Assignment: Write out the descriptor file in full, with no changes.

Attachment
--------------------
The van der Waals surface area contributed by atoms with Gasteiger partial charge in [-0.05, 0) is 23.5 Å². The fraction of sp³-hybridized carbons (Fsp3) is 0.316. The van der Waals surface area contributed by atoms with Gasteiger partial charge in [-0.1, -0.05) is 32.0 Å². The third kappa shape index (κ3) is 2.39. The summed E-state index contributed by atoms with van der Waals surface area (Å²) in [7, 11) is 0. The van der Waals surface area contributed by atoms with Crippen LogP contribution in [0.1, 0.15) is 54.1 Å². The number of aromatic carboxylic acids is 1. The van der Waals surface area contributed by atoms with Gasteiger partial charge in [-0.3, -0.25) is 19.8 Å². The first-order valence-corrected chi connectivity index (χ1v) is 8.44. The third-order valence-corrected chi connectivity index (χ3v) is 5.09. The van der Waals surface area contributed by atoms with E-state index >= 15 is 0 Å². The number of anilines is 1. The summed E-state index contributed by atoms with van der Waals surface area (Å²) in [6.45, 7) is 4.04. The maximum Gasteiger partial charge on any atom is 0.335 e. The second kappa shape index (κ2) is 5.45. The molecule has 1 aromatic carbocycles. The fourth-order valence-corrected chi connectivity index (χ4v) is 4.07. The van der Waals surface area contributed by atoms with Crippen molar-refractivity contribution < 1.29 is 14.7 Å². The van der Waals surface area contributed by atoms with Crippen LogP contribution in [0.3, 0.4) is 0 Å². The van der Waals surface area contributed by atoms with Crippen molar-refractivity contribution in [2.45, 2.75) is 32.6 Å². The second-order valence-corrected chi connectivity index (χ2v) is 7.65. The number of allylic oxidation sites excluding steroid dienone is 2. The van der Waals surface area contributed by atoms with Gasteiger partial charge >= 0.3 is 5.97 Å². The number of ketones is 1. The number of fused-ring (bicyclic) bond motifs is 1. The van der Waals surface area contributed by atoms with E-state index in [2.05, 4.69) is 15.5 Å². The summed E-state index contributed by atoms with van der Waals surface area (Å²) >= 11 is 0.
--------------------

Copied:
The van der Waals surface area contributed by atoms with Gasteiger partial charge in [-0.05, 0) is 23.5 Å². The fraction of sp³-hybridized carbons (Fsp3) is 0.316. The van der Waals surface area contributed by atoms with Gasteiger partial charge in [-0.1, -0.05) is 32.0 Å². The third kappa shape index (κ3) is 2.39. The summed E-state index contributed by atoms with van der Waals surface area (Å²) in [7, 11) is 0. The van der Waals surface area contributed by atoms with Crippen LogP contribution in [0.1, 0.15) is 54.1 Å². The number of aromatic carboxylic acids is 1. The van der Waals surface area contributed by atoms with Gasteiger partial charge in [-0.3, -0.25) is 19.8 Å². The first-order valence-corrected chi connectivity index (χ1v) is 8.44. The third-order valence-corrected chi connectivity index (χ3v) is 5.09. The van der Waals surface area contributed by atoms with E-state index >= 15 is 0 Å². The number of anilines is 1. The summed E-state index contributed by atoms with van der Waals surface area (Å²) in [6.45, 7) is 4.04. The maximum Gasteiger partial charge on any atom is 0.335 e. The second kappa shape index (κ2) is 5.45. The molecule has 1 aromatic carbocycles. The fourth-order valence-corrected chi connectivity index (χ4v) is 4.07. The van der Waals surface area contributed by atoms with Crippen molar-refractivity contribution < 1.29 is 14.7 Å². The van der Waals surface area contributed by atoms with Crippen LogP contribution in [0.3, 0.4) is 0 Å². The van der Waals surface area contributed by atoms with Crippen molar-refractivity contribution in [2.45, 2.75) is 32.6 Å². The second-order valence-corrected chi connectivity index (χ2v) is 7.65. The number of allylic oxidation sites excluding steroid dienone is 2. The van der Waals surface area contributed by atoms with Gasteiger partial charge >= 0.3 is 5.97 Å². The number of ketones is 1. The number of fused-ring (bicyclic) bond motifs is 1. The van der Waals surface area contributed by atoms with E-state index in [2.05, 4.69) is 15.5 Å². The summed E-state index contributed by atoms with van der Waals surface area (Å²) >= 11 is 0.